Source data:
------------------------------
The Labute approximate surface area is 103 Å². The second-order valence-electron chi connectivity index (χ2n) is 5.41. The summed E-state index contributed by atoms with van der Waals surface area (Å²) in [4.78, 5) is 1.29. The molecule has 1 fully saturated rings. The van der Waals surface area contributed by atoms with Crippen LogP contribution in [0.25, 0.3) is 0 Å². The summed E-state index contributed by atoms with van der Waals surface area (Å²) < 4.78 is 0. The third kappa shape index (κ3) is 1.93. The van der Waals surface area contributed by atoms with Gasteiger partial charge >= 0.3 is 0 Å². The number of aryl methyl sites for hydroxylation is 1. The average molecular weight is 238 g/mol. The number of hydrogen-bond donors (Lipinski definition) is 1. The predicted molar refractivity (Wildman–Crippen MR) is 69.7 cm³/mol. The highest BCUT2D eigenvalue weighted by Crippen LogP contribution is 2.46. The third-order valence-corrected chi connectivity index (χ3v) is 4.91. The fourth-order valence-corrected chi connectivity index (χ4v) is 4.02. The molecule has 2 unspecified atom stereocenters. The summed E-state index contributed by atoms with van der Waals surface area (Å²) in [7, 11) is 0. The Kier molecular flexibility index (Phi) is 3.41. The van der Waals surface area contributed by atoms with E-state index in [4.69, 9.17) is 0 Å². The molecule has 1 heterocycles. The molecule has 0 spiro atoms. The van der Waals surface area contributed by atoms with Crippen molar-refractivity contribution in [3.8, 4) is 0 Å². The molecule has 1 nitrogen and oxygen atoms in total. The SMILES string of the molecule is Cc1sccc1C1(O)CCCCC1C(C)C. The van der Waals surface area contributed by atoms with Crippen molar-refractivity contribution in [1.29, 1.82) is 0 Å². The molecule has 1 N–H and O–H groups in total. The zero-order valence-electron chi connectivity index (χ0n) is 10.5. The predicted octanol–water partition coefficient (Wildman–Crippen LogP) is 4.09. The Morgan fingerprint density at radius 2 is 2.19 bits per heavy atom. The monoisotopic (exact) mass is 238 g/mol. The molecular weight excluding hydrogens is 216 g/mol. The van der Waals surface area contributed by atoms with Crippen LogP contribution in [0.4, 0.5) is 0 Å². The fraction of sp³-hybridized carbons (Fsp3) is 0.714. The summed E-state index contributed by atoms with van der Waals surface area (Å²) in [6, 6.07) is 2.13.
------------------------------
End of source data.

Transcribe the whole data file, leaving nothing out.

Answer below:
The Labute approximate surface area is 103 Å². The second-order valence-electron chi connectivity index (χ2n) is 5.41. The summed E-state index contributed by atoms with van der Waals surface area (Å²) in [4.78, 5) is 1.29. The molecule has 1 fully saturated rings. The van der Waals surface area contributed by atoms with Crippen LogP contribution in [0.25, 0.3) is 0 Å². The summed E-state index contributed by atoms with van der Waals surface area (Å²) < 4.78 is 0. The third kappa shape index (κ3) is 1.93. The van der Waals surface area contributed by atoms with Gasteiger partial charge >= 0.3 is 0 Å². The number of aryl methyl sites for hydroxylation is 1. The average molecular weight is 238 g/mol. The number of hydrogen-bond donors (Lipinski definition) is 1. The predicted molar refractivity (Wildman–Crippen MR) is 69.7 cm³/mol. The highest BCUT2D eigenvalue weighted by Crippen LogP contribution is 2.46. The third-order valence-corrected chi connectivity index (χ3v) is 4.91. The fourth-order valence-corrected chi connectivity index (χ4v) is 4.02. The molecule has 2 unspecified atom stereocenters. The summed E-state index contributed by atoms with van der Waals surface area (Å²) in [7, 11) is 0. The Kier molecular flexibility index (Phi) is 3.41. The van der Waals surface area contributed by atoms with E-state index in [4.69, 9.17) is 0 Å². The molecule has 1 heterocycles. The molecule has 0 spiro atoms. The van der Waals surface area contributed by atoms with Crippen molar-refractivity contribution in [3.8, 4) is 0 Å². The molecule has 1 nitrogen and oxygen atoms in total. The SMILES string of the molecule is Cc1sccc1C1(O)CCCCC1C(C)C. The van der Waals surface area contributed by atoms with Crippen molar-refractivity contribution in [1.29, 1.82) is 0 Å². The molecule has 1 N–H and O–H groups in total. The zero-order valence-electron chi connectivity index (χ0n) is 10.5. The predicted octanol–water partition coefficient (Wildman–Crippen LogP) is 4.09. The Morgan fingerprint density at radius 2 is 2.19 bits per heavy atom. The monoisotopic (exact) mass is 238 g/mol. The molecular weight excluding hydrogens is 216 g/mol. The van der Waals surface area contributed by atoms with Crippen LogP contribution in [0.4, 0.5) is 0 Å². The fraction of sp³-hybridized carbons (Fsp3) is 0.714. The summed E-state index contributed by atoms with van der Waals surface area (Å²) in [6, 6.07) is 2.13.